As climate change threatens the stability of our planet, lessening our dependence on fossil fuels to reduce greenhouse gas emissions becomes increasingly important. In addition to concerns over climate change, analysts predict long-term uncertainty over oil supplies. Oil will become much more scarce over the next few decades, and the Institution of Mechanical Engineers predicts that oil production will be down to 20% of what it is now by 2040.
Because of this, there will not be enough petroleum-based vehicle fuels for cars. The auto industry is preparing for this by investing in electric cars, such as the Nissan Leaf, the Chevy Volt, the Ford Focus EV, and many more. Electric cars provide a viable solution to this problem, but one reason many people do not want to purchase one is because of how long they take to charge--a minimum of 3.5 hours for the Tesla Roadster electric sports car, up to 8 hours for cars like the Nissan Leaf.
Researchers at South Korea’s Ulsan National Institute of Science and Technology Interdisciplinary School and LG Chem, a leading supplier of lithium-ion batteries in the country, may have come up with a solution to this problem. The new new batteries charge 30 times faster than conventional batteries and have the potential to charge 120 times faster with further development. This could let people driving electric cars recharge in the same time it takes to fill a tank of gas in a gasoline powered car.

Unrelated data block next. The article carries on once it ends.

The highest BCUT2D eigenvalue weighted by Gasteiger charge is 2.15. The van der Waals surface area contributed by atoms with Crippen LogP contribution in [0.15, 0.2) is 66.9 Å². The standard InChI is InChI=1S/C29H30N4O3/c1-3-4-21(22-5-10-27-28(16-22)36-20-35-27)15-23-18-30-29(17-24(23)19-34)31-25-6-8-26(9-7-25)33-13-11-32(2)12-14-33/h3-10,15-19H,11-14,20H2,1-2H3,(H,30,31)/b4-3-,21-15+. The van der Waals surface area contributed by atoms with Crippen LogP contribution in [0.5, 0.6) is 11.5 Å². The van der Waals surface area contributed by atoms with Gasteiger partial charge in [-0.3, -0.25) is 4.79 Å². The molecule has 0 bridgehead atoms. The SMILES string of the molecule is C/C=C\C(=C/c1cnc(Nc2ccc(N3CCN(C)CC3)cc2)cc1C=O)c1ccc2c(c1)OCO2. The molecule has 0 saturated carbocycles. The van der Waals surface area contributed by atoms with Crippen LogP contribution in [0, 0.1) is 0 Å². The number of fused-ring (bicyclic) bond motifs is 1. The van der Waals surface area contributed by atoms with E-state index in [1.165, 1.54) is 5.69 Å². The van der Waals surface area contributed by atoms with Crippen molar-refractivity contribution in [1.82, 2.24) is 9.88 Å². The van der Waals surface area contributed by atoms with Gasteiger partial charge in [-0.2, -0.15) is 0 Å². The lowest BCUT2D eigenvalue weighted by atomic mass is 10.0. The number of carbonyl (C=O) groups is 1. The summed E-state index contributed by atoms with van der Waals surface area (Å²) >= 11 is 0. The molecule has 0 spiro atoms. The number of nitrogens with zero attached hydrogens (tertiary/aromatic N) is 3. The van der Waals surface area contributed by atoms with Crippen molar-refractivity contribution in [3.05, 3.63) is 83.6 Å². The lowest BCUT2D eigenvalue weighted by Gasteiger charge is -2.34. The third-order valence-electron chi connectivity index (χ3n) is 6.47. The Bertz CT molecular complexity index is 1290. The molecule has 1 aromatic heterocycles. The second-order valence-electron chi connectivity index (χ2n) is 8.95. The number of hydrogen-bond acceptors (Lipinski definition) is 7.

In conventional lithium-ion batteries, powdered nanoparticles are layered to create a dense structure that can store and give off energy. The new battery design will be in the form of a solution that contains carbonized graphite, forming a dense network connecting the electrodes of the battery. This will allow all the electrodes in the battery to charge at the same time, whereas current lithium-ion batteries can only charge from the outside in.
For the auto industry, this new battery technology could give electric cars the functionality they need to bridge the gap between energy efficiency and functionality. The only thing lacking in making electric cars competitive with conventional cars is infrastructure. Without common places to recharge, like gas stations, drivers will still have problems completing longer trips. Faster charging times for electric cars will make it easier for gas stations to add the ability to recharge them because they will only take minutes, not hours to charge.
These new batteries can also have an impact outside the auto industry. They would be extremely useful in electronic devices like mobile phones or in anything that needs to recharge, and they could increase the popularity of rechargeable standard batteries such as AA and AAA because they will recharge extremely fast.
Overall, these new batteries have the potential to make a massive impact on how we use batteries. Almost everyone uses something with a battery daily, and an increase recharge speed 30 fold can make a massive difference in both everyday life and the world around us.